Back to School Blog Hop and Giveaway: Do This, Not That Tips for Teachers

5th Grade Back to School Blog Hop and Giveaway August 2015DO THIS:  Assign your students numbers.

NOT THAT: Label everything (cubbies, mailboxes, lockers, etc.) with student names.

My big tip for heading back to school is to assign your students numbers at the beginning of the year.  Here’s why:

FIRST:  You can easily number your student mailboxes, cubbies, folders, and more and not have to re-label everything each year.  It saves a lot of time!  Plus, you don’t have to wait for your class list to label stuff.  If you teach upper elementary, consider using roman numerals.  Then students HAVE to learn what those mean!  Imagine NOT having to peel name stickers off of everything at the end of the year and instead just putting up those circle dot stickers they sell at Walmart once every few years.

Colored Dot Stickers for Teachers

You can get these guys at Walmart for about $4.00. There’s tons of them in a pack and they are a lot cheaper than individual name tags.

SECOND:  Finding out who is missing an assignment is so much easier.  One of my classroom jobs is “paper manager.”  Their job is to collect all papers and put them in number order.  I teach students to write their number very large in the top left hand corner of every paper at the beginning of the year.  The paper managers can quickly find who is missing an assignment and gather it from the student.  If the assignment isn’t done, or a student is absent, the paper manager writes a list on a sticky note and puts it on the stack before paper clipping the bundle of assignments together.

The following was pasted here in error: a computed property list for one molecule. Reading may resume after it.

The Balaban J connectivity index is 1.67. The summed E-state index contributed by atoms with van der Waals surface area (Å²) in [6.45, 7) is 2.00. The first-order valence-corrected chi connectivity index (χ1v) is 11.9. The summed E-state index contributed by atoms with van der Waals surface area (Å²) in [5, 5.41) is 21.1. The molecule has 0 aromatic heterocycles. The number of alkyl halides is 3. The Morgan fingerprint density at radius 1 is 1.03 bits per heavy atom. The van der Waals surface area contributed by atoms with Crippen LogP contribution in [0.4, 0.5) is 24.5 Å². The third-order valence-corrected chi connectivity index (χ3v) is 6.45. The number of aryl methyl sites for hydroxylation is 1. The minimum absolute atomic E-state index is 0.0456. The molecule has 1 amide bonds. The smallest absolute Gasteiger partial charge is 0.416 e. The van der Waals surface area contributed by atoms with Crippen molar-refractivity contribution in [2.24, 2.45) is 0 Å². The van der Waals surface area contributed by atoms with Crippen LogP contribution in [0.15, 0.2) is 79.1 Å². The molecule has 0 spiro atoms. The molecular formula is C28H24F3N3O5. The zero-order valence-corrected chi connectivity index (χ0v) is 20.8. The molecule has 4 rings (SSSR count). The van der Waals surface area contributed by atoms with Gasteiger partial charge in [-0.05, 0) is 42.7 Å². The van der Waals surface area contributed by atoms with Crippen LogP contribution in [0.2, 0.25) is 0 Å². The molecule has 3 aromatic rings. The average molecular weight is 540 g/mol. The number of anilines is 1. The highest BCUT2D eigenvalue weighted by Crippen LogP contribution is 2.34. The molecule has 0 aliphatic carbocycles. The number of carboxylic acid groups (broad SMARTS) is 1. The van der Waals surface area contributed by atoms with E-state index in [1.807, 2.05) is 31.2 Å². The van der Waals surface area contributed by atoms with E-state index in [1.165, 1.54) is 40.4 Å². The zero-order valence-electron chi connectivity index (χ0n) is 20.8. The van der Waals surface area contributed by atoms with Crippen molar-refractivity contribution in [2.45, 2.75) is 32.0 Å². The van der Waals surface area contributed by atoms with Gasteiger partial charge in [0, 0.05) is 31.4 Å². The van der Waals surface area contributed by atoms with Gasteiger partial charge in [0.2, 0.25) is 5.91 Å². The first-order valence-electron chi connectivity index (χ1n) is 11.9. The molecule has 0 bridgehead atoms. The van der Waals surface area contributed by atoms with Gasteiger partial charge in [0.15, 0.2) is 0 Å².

Teacher Humor Teacher Meme Lost Assignments

THIRD:  By about week three I have my numbered list memorized.  It helps a ton during emergency drills and field trips.  I can call my class list out from memory to see if anyone is missing.  Yes, most of the time I have my gradebook and can look at my list, but if I’m ever without it, I’m fine!

You might be saying, “But I want my classroom to be personal.  Students should have their names on cubbies!”  I have used this system with success for over a decade.  Even with first graders!  A veteran teacher shared this tip with me and I’m quite grateful!  Some students truly want their name on stuff and here is my suggestion:  Let them!  Students can decorate an index card with their name and use a piece of painter’s tape to affix the name to the cubby/locker/desk.

Now for the giveaway stuff… you’ve worked hard setting up that classroom!  Would you like to win a $25 Amazon gift card from The Pensive Sloth to spoil yourself (or buy something for your classroom)?  Of course you would!  Click the link below to be taken to Rafflecopter to enter the giveaway.

My giveaway terms:  To be eligible to win, you must be a teacher or homeschooling parent in the US or Canada.  Verification may be required.  Once a winner is chosen and contacted, he/she has 24 hours to respond by email.  If a response isn’t received in the time frame, a new winner will be selected and contacted.  If something seems fishy, I reserve the right to use Rafflecopter to select a new winner.  Only one $25 Amazon gift card will be given away.

 

More great giveaway stuff…Click the NEXT STOP image below to see what Miss Stefany has to share and giveaway!  There are nine teacher bloggers in this hop, each giving away something fantastic, so don’t stop here.  Keep going!  You can do it!  After you hop through, you’ll land at the Lesson Deli page where you can enter to win a $100 gift card to TPT.